Above the snow-fed waterhole a huge drift lingers, feeding the waterhole below. Band after band comes to drink here and to play in the water.

Marmots dash from their rock hiding places along the bank of the pond. 

Many family groups stand on the drift where it is cool and there are fewer pesky insects to deal with.  On the snowdrift, dominance can be easily assessed---who will stand in the center, and who is relegated to the edges, and which band lingers longest while others move off.

It’s  also a fun place to watch young horses from different family groups getting acquainted and revealing their individual personalities.

Chance and Galadriel's bright orange daughter, Oceana, has a particularly strong sense of self as she threatens Custer and Felicity’s son, Navigator. Then she dashes playfully away

Mescalero’s band comes onto the snow above Doc’s band. Pride notices a dark foal just his size. He walks hesitantly down to sniff noses with little Petra, the daughter of Doc and Galena.

How sweet I think. Then, without warning, Doc lunges at Pride, nearly knocking him down.

The colt is quick, however, and scrambles up to his mother and the rest of Mescalero’s remarkably protective mares. I wonder if Doc’s misplaced aggression is really a cover-up for some underlying insecurity?

During our visit we never see Cloud visit the snowbank. But, at times he really seems to enjoy interacting with the young stallions, including his flashy blue roan son, Mato Ska.

At other times, he seems content to graze alone. I sit with him for a long time, wishing he could tell me if he is satisfied having zero responsibilities.


His angelic-looking daughter, Encore, seems quite content with her young stallion, Knight. I spot them at dawn grazing together.

They are usually a bit apart from the dominant bands and Knight keeps watch, snaking Encore away from any perceived danger. What a brave filly. And what a brave young stallion. I hope he can hang onto her.

Linda, Pat and Penny reluctantly leave, but not without a few last looks. 

It’s been grand sharing this time with them. I stay on for a few more days and Kristen Collett joins me, helping tote my HD camera and tripod around. As Linda did, she picks up my still camera when I am filming. She took this wonderful picture of Pride playing with Missoula at sunset.

At sunset Pride is bold, playing with the three-year old Missoula until play gets too rough and he returns to his mother.

As I leave the mountain to travel back to Colorado I take one more, short hike to see Pride. He is sleeping and the band has moved away from him as Baja’s band moves in beside the colt. Baja looks back and forth between the colt and Mescalero’s band with Feldspar. I can almost see the wheels turning in his head. Baja moves toward Mescalero, then charges in, driving Feldspar toward Pride.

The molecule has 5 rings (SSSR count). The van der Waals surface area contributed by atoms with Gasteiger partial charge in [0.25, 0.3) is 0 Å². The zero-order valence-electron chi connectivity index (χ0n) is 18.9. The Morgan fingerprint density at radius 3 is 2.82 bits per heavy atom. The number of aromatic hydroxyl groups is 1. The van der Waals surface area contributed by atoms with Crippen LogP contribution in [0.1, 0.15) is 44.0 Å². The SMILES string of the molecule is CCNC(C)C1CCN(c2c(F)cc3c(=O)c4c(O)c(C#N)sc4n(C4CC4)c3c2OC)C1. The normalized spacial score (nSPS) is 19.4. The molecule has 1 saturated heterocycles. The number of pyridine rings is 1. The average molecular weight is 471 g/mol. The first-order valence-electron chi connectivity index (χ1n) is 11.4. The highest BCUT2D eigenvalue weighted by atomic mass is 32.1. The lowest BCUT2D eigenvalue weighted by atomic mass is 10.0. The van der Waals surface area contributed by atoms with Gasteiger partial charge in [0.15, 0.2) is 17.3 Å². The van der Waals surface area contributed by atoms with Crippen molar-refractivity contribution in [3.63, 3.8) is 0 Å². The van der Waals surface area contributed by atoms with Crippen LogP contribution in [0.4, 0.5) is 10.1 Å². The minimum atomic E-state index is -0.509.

The colt hears the commotion and pops up. Baja has Feldspar on the run with Pride racing beside her, but Mescalero’s mares catch up, running between Baja and Feldspar. 

As Mescalero moves to intercept Baja, the mares collapse around the colt, shielding him from the alien stallion. What a remarkable display of affection for the little buckskin by the mares. Bless you Polaris, Broken Bow, and Rosarita!


I begin the long drive down the mountain, confident that Pride is secure in this big band, and hopeful his father will take his bachelor status in stride, as he has all the many challenges in his storied career.  I believe, on some level, Cloud, is aware of the many good wishes people are sending him from all around the world.
Happy Trails!
P.S.  Please continue to support us with your donations as we fight against BLM plans to render both wild horse mares and stallions unable to procreate—operations in the wild that could result in lingering deaths. Donate to Save the Mustangs. BLM in western Colorado seems poised to completely remove our historic West Douglas wild horse herd in Colorado as early as September 15th, and we will need your help for another legal battle to stop them. Donate to the Mustang Legal Fund. And Utah legislators have introduced a bill to modify the Wild Horse and Burro Act to give control of our wild herds to unfriendly state governments. If passed this could mean the end of our wild horses in all ten western states. Read the bill here. We will keep you informed about what is happening and how you can best help. Thanks again for your loyal support!